Badminton Asia Championships: Kento Momota dethrones Chen Long; Tai Tzu Ying retains women's crown

Japan’s hugely talented, but mutinous, prodigal son, Kento Momota, extracted full retribution for an enforced year in the wilderness by lifting the Badminton Asia men’s singles crown on Sunday at the expense of the apparently-unbeatable-in-China defending champion Chen Long by an almost unbelievable 21-17, 21-13 scoreline.

Momota had been suspended for 12 months in April 2016 by his country’s badminton association for indiscipline and gambling at a casino in contravention of the laid-down rules; and it took him nearly a year to recoup the circuit points that would allow him to compete in top-level tournaments where entry is only secured by rankings, with the draws being limited to 32 slots. In Wuhan, he finally rose to his full stature by eliminating one of the three players (the other two being Lin Dan and Lee Chong Wei) who have dominated men’s world badminton for the past decade.

Badminton Asia Championships: Kento Momota dethrones Chen Long; Tai Tzu Ying retains womens crown

Kento Momota returns against Chen Long during their men's singles final at the Badminton Asia Championships 2018 in Wuhan. AFP

There were no such shocks in the women’s singles division, which saw 23-year-old World No 1, Tai Tzu Ying of Chinese Taipei, duly retain the gold medal she had won last year at the same venue, the Wuhan Sports Centre, with a none-too-convincing 21-19, 22-20 victory over sixth-seeded Chinese youngster Chen Yufei. Although she was not at her best throughout the competition, Tai had sufficient guile and strength of temperament to hold on when it came to crunch situations, and won the crown without dropping a game.

“Today, I made several errors,” the Taiwanese ace said later, through the services of an interpreter. “I just did not have the control in the beginning, and had to struggle all through. Yufei has progressed very quickly, and she will continue to improve. Today, we had some long rallies and there wasn’t much different between the two of us. I had to remind myself to stay consistent. She gave me a lot of trouble, as she is one of the most athletic players in the world, and can cover the court well.”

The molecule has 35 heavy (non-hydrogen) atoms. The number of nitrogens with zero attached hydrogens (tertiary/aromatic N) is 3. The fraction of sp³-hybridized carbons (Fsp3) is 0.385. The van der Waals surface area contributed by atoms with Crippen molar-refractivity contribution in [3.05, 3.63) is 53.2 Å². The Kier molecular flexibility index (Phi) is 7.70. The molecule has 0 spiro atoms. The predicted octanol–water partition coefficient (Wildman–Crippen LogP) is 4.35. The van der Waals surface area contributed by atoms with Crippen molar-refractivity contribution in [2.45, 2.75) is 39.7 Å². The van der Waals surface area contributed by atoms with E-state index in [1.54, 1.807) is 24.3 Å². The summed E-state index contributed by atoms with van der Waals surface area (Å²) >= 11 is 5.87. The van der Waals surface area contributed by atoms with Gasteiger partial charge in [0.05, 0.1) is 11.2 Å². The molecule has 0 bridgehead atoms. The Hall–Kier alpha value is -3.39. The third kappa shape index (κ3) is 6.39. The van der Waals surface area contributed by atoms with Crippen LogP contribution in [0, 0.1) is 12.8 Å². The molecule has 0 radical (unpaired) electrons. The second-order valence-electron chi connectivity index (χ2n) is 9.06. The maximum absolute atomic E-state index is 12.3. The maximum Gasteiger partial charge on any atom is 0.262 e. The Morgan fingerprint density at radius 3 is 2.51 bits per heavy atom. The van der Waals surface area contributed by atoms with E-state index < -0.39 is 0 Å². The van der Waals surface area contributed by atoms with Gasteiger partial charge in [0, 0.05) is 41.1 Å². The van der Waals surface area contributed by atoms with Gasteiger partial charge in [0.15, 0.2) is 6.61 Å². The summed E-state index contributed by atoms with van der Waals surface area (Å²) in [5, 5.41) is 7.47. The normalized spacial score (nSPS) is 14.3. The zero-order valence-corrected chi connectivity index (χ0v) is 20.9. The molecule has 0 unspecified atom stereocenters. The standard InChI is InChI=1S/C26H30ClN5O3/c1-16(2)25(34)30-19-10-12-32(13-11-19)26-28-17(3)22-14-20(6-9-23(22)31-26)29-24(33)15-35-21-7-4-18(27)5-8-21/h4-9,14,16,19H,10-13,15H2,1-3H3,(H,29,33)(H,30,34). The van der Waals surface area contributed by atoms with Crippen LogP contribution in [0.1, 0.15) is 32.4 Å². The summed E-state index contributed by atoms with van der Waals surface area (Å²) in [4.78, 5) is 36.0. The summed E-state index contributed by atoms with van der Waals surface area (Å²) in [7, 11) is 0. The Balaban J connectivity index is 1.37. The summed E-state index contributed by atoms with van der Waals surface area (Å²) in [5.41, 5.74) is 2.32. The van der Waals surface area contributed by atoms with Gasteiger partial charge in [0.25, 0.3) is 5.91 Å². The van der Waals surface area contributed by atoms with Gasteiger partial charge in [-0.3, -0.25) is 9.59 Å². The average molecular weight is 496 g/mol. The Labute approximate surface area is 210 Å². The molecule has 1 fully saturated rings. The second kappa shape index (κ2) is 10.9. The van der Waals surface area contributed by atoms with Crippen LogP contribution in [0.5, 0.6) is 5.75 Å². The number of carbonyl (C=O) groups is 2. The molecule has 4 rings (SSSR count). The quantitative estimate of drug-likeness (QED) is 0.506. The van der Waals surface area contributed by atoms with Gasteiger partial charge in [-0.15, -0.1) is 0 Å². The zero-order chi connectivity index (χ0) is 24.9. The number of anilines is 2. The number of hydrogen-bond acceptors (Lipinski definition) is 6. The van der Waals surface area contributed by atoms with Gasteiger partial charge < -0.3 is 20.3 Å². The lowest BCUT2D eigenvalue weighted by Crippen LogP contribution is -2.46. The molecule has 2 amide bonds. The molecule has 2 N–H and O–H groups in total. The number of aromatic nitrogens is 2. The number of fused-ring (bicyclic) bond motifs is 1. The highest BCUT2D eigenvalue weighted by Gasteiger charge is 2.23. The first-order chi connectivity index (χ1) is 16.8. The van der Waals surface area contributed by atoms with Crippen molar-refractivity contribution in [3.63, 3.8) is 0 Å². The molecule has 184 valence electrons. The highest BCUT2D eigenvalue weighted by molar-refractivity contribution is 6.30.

The host nation had four representatives in the finals, and though it ended up on the losing side in both the stellar singles events, it had the consolation of winning two of the three doubles titles at stake.

The top-seeded pair of Li Junhui and Liu Yuchen held on to the men’s doubles title they had won in 2017, with a hard-fought 11-21, 21-10, 21-13 triumph over the Japanese combination of Takeshi Kamura and Keigo Sonoda, seeded third in the event. Although the Chinese pair started slowly in the face of an initial Japanese blitzkrieg, their superiority was never in doubt.

There appeared to be a change of guard in the mixed doubles, with the durable top-seeded Indonesian duo of Tontowi Ahmad and Lilyana Natsir, who had last won this title in 2015, surrendering the crown to the No 2 seeds, Wang Yilyu and Huang Dongping, by a 17-21, 17-21 margin.

Even though it was a reasonably close battle with a few lengthy rallies, the far younger Chinese pair appeared swifter on their feet throughout, and it became apparent that the Indonesians, Olympic and world champions in the past, had slowed down. It also came as no surprise when 32-year-old Natsir announced that the Asian Championships would be her last international tournament, and that she was looking forward to retirement.

Japan, the other country to have four representatives in the Badminton Asia Championships finals, also finished with two titles, with the women’s doubles gold medal to add to the one captured by Momota. The match involved the world’s No 2 and 3 pairs, with the latter pairing of Yuki Fukushima and Sayaka Hirota outlasting their compatriots, Ayaka Takahashi and Misaki Matsutomo by a 21-18, 18-21, 21-15 verdict in the final match of the day, that went to 81 minutes.